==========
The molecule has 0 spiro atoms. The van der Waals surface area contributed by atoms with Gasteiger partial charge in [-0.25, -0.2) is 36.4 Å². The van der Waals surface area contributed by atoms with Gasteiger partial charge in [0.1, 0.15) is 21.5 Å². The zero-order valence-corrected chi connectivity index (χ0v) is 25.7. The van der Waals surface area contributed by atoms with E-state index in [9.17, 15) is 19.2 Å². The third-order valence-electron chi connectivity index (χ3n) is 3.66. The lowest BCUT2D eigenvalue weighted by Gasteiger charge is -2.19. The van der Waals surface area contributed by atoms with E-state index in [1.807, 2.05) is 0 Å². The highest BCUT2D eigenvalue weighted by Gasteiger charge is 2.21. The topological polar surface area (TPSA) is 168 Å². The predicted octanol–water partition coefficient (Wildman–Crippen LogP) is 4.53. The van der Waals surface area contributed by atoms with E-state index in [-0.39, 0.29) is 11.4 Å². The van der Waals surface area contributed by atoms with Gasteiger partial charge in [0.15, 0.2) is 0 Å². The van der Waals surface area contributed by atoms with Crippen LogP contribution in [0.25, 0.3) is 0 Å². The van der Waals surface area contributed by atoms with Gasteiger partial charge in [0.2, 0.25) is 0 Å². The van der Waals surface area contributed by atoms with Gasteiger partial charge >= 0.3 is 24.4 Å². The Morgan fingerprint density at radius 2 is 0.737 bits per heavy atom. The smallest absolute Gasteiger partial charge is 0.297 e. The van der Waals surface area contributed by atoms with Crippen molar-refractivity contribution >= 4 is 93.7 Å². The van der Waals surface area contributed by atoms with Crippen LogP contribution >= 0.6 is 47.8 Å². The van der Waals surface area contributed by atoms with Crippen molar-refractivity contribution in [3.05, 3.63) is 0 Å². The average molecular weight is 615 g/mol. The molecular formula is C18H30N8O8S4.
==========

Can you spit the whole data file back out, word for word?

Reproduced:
The molecule has 0 spiro atoms. The van der Waals surface area contributed by atoms with Gasteiger partial charge in [-0.25, -0.2) is 36.4 Å². The van der Waals surface area contributed by atoms with Gasteiger partial charge in [0.1, 0.15) is 21.5 Å². The zero-order valence-corrected chi connectivity index (χ0v) is 25.7. The van der Waals surface area contributed by atoms with E-state index in [9.17, 15) is 19.2 Å². The third-order valence-electron chi connectivity index (χ3n) is 3.66. The lowest BCUT2D eigenvalue weighted by Gasteiger charge is -2.19. The van der Waals surface area contributed by atoms with E-state index in [1.807, 2.05) is 0 Å². The highest BCUT2D eigenvalue weighted by Gasteiger charge is 2.21. The topological polar surface area (TPSA) is 168 Å². The predicted octanol–water partition coefficient (Wildman–Crippen LogP) is 4.53. The van der Waals surface area contributed by atoms with E-state index in [-0.39, 0.29) is 11.4 Å². The van der Waals surface area contributed by atoms with Gasteiger partial charge in [0.15, 0.2) is 0 Å². The van der Waals surface area contributed by atoms with Crippen LogP contribution in [0.25, 0.3) is 0 Å². The van der Waals surface area contributed by atoms with Gasteiger partial charge in [0.2, 0.25) is 0 Å². The van der Waals surface area contributed by atoms with Gasteiger partial charge >= 0.3 is 24.4 Å². The Morgan fingerprint density at radius 2 is 0.737 bits per heavy atom. The smallest absolute Gasteiger partial charge is 0.297 e. The van der Waals surface area contributed by atoms with Crippen molar-refractivity contribution >= 4 is 93.7 Å². The van der Waals surface area contributed by atoms with Crippen LogP contribution >= 0.6 is 47.8 Å². The van der Waals surface area contributed by atoms with Crippen molar-refractivity contribution in [3.05, 3.63) is 0 Å². The average molecular weight is 615 g/mol. The molecular formula is C18H30N8O8S4.